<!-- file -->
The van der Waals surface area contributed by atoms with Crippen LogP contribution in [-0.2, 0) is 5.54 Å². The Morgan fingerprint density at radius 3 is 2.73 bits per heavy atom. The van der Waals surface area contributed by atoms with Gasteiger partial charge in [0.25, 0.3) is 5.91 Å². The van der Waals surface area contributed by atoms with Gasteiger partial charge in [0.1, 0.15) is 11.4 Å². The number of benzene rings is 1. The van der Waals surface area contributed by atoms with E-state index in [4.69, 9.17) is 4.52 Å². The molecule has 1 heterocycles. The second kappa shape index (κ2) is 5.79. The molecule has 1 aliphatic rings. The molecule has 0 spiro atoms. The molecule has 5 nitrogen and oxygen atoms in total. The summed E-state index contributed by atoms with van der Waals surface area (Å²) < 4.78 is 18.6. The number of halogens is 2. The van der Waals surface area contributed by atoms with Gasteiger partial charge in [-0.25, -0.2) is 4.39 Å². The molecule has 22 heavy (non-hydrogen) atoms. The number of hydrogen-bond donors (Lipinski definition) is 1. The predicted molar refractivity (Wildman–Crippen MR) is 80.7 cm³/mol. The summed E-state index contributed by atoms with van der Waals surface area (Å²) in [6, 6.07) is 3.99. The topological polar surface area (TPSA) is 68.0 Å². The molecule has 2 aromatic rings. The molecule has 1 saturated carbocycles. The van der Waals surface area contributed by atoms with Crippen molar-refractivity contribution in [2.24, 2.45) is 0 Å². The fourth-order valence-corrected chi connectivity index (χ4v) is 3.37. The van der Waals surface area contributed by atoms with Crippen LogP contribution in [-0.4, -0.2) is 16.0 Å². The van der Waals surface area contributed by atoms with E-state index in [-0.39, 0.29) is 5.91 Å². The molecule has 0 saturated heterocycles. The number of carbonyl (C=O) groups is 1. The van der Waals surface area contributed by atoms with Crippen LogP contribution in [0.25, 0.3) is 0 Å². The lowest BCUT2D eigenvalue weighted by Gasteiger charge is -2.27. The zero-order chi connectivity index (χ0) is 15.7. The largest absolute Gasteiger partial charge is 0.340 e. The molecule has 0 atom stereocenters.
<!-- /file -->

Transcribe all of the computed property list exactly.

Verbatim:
The van der Waals surface area contributed by atoms with Crippen LogP contribution in [-0.2, 0) is 5.54 Å². The Morgan fingerprint density at radius 3 is 2.73 bits per heavy atom. The van der Waals surface area contributed by atoms with Gasteiger partial charge in [0.25, 0.3) is 5.91 Å². The van der Waals surface area contributed by atoms with Gasteiger partial charge in [0.1, 0.15) is 11.4 Å². The number of benzene rings is 1. The van der Waals surface area contributed by atoms with E-state index in [4.69, 9.17) is 4.52 Å². The molecule has 1 heterocycles. The second kappa shape index (κ2) is 5.79. The molecule has 1 aliphatic rings. The molecule has 0 spiro atoms. The molecule has 5 nitrogen and oxygen atoms in total. The summed E-state index contributed by atoms with van der Waals surface area (Å²) < 4.78 is 18.6. The number of halogens is 2. The van der Waals surface area contributed by atoms with Gasteiger partial charge in [-0.25, -0.2) is 4.39 Å². The molecule has 22 heavy (non-hydrogen) atoms. The number of hydrogen-bond donors (Lipinski definition) is 1. The predicted molar refractivity (Wildman–Crippen MR) is 80.7 cm³/mol. The summed E-state index contributed by atoms with van der Waals surface area (Å²) in [6, 6.07) is 3.99. The topological polar surface area (TPSA) is 68.0 Å². The molecule has 2 aromatic rings. The molecule has 1 saturated carbocycles. The van der Waals surface area contributed by atoms with Crippen molar-refractivity contribution in [2.24, 2.45) is 0 Å². The fourth-order valence-corrected chi connectivity index (χ4v) is 3.37. The van der Waals surface area contributed by atoms with Crippen LogP contribution in [-0.4, -0.2) is 16.0 Å². The van der Waals surface area contributed by atoms with E-state index in [-0.39, 0.29) is 5.91 Å². The molecule has 0 saturated heterocycles. The number of carbonyl (C=O) groups is 1. The van der Waals surface area contributed by atoms with Crippen LogP contribution in [0.25, 0.3) is 0 Å². The lowest BCUT2D eigenvalue weighted by Gasteiger charge is -2.27. The zero-order chi connectivity index (χ0) is 15.7. The largest absolute Gasteiger partial charge is 0.340 e. The molecule has 0 atom stereocenters.